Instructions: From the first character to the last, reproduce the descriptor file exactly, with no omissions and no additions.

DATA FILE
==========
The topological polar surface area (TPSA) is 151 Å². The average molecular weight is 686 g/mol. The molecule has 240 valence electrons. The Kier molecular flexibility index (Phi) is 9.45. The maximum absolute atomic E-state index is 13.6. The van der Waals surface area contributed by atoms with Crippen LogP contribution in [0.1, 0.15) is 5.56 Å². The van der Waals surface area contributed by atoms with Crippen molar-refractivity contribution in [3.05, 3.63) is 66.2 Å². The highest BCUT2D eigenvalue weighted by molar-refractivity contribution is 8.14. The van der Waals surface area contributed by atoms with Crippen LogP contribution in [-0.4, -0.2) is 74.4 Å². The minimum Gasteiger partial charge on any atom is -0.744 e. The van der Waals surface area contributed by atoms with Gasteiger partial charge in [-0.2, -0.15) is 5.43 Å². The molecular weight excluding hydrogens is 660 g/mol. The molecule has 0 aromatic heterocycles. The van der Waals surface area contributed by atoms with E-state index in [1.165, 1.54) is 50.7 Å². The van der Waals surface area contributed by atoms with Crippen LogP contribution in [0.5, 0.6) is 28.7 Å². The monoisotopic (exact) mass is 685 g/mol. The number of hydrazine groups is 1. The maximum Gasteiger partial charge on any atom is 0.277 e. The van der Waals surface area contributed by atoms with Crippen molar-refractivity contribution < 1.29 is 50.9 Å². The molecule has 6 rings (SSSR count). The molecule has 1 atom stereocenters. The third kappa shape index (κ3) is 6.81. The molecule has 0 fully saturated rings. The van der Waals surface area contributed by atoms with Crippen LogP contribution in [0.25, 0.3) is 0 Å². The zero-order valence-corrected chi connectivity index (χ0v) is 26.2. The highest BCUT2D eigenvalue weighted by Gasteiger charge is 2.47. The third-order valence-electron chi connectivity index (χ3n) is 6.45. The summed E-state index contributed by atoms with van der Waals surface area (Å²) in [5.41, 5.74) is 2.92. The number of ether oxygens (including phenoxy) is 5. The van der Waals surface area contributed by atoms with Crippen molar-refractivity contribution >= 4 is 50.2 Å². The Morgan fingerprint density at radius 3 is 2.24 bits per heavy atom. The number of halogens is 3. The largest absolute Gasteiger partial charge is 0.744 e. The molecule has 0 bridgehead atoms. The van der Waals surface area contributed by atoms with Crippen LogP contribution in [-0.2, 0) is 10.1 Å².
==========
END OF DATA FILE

The topological polar surface area (TPSA) is 151 Å². The average molecular weight is 686 g/mol. The molecule has 240 valence electrons. The Kier molecular flexibility index (Phi) is 9.45. The maximum absolute atomic E-state index is 13.6. The van der Waals surface area contributed by atoms with Crippen LogP contribution in [0.1, 0.15) is 5.56 Å². The van der Waals surface area contributed by atoms with Crippen molar-refractivity contribution in [3.05, 3.63) is 66.2 Å². The highest BCUT2D eigenvalue weighted by molar-refractivity contribution is 8.14. The van der Waals surface area contributed by atoms with Crippen LogP contribution in [-0.4, -0.2) is 74.4 Å². The minimum Gasteiger partial charge on any atom is -0.744 e. The van der Waals surface area contributed by atoms with Gasteiger partial charge in [-0.2, -0.15) is 5.43 Å². The molecular weight excluding hydrogens is 660 g/mol. The molecule has 0 aromatic heterocycles. The van der Waals surface area contributed by atoms with E-state index in [1.165, 1.54) is 50.7 Å². The van der Waals surface area contributed by atoms with Crippen LogP contribution in [0.5, 0.6) is 28.7 Å². The monoisotopic (exact) mass is 685 g/mol. The number of hydrazine groups is 1. The maximum Gasteiger partial charge on any atom is 0.277 e. The van der Waals surface area contributed by atoms with Crippen molar-refractivity contribution < 1.29 is 50.9 Å². The molecule has 6 rings (SSSR count). The molecule has 1 atom stereocenters. The third kappa shape index (κ3) is 6.81. The molecule has 0 fully saturated rings. The van der Waals surface area contributed by atoms with Crippen LogP contribution in [0.25, 0.3) is 0 Å². The zero-order valence-corrected chi connectivity index (χ0v) is 26.2. The highest BCUT2D eigenvalue weighted by Gasteiger charge is 2.47. The third-order valence-electron chi connectivity index (χ3n) is 6.45. The summed E-state index contributed by atoms with van der Waals surface area (Å²) in [5.41, 5.74) is 2.92. The number of ether oxygens (including phenoxy) is 5. The van der Waals surface area contributed by atoms with Crippen molar-refractivity contribution >= 4 is 50.2 Å². The Morgan fingerprint density at radius 3 is 2.24 bits per heavy atom. The number of halogens is 3. The largest absolute Gasteiger partial charge is 0.744 e. The molecule has 0 bridgehead atoms. The van der Waals surface area contributed by atoms with Crippen LogP contribution in [-0.2, 0) is 10.1 Å².